Cadmium by ICP-MS (Urine or Whole Blood)
Clinical details: 
Cadmium (Cd) is a heavy metal widely used within industry. It currently has no known biological role. Acute ingestion of cadmium salts can cause nausea and vomiting and inhalation of cadmium fumes develops a ‘metal fume fever’; a pneumonitis with cough, dyspnoea and also myalgia. Cadmium is transported to the liver by plasma proteins where it is bound to metallothionein. This complex is then transported to the kidneys, where the cadium-metallothionein complex dissociates leading to proximal renal tubular damage. Tobacco contains significant concentrations of cadmium, such that smokers may have blood cadmium concentrations that are 4–5 times greater than those of non-smokers. The preferred sample for the measurement of cadmium is whole blood. Cadmium can also be measured in urine but should only be undertaken when blood cadmium indicates significant exposure.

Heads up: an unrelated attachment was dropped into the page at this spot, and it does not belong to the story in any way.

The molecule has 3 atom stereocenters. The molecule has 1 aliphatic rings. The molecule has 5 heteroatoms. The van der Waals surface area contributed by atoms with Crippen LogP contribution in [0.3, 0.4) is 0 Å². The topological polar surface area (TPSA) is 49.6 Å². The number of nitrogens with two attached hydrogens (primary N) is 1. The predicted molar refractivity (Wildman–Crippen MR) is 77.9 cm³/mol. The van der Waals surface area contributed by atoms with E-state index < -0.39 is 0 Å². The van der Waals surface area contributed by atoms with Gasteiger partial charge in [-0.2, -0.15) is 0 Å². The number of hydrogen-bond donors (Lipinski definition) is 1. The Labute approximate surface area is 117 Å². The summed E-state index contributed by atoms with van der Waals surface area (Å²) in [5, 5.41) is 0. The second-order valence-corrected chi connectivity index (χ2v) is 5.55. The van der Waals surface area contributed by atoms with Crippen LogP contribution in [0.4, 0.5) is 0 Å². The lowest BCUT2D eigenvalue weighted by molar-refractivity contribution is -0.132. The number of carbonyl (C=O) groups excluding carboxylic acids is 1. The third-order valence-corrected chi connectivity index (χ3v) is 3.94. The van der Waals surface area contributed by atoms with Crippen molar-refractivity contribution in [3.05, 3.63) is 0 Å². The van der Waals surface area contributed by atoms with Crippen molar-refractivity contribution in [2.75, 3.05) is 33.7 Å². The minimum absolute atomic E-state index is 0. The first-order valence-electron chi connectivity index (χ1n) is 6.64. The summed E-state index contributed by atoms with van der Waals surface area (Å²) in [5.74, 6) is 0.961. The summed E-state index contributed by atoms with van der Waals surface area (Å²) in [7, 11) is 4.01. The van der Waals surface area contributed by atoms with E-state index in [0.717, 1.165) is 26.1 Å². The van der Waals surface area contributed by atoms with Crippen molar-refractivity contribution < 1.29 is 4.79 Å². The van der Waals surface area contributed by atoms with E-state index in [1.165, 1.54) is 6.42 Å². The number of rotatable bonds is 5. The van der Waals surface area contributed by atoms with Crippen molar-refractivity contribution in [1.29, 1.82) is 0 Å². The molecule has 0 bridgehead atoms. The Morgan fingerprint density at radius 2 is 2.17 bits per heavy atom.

Reference range: 

Blood; Non-smokers: < 27 nmol/L (< 3 µg/L); Smokers < 53 nmol/L (< 6 µg/L)

Urine: < 1 nmol/L (< 1 µg/L) - Maybe higher in smokers.

Sample type and Volume required: 
4 mL EDTA whole blood - Send unused sample container from the same batch as used for sample collection to check for contamination

20 mL urine (Portion of 24 hour collection [acid-washed bottle], record total volume on sample tube or request form)

Urine preferred for monitoring occupational exposure
Turnaround time: 
Urine: 3-5 working days Whole Blood: 7-10 working days
Storage and transport: 
Stable at 4°C for at least two days. Send by overnight first class post.
Toxicology Department at King's Hospital
020 3299 5881
King's College Hospital
Bessemer Wing - 3rd Floor
Denmark Hill
London SE5 9RS
Trace Elements Laboratory at King's College Hospital
020 3299 3008
King's College Hospital
Bessemer Wing - Top Floor
Denmark Hill
London SE5 9RS
For clinical advice or interpretation of results, please contact the laboratory in the first instance.

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Last updated: 07/08/2017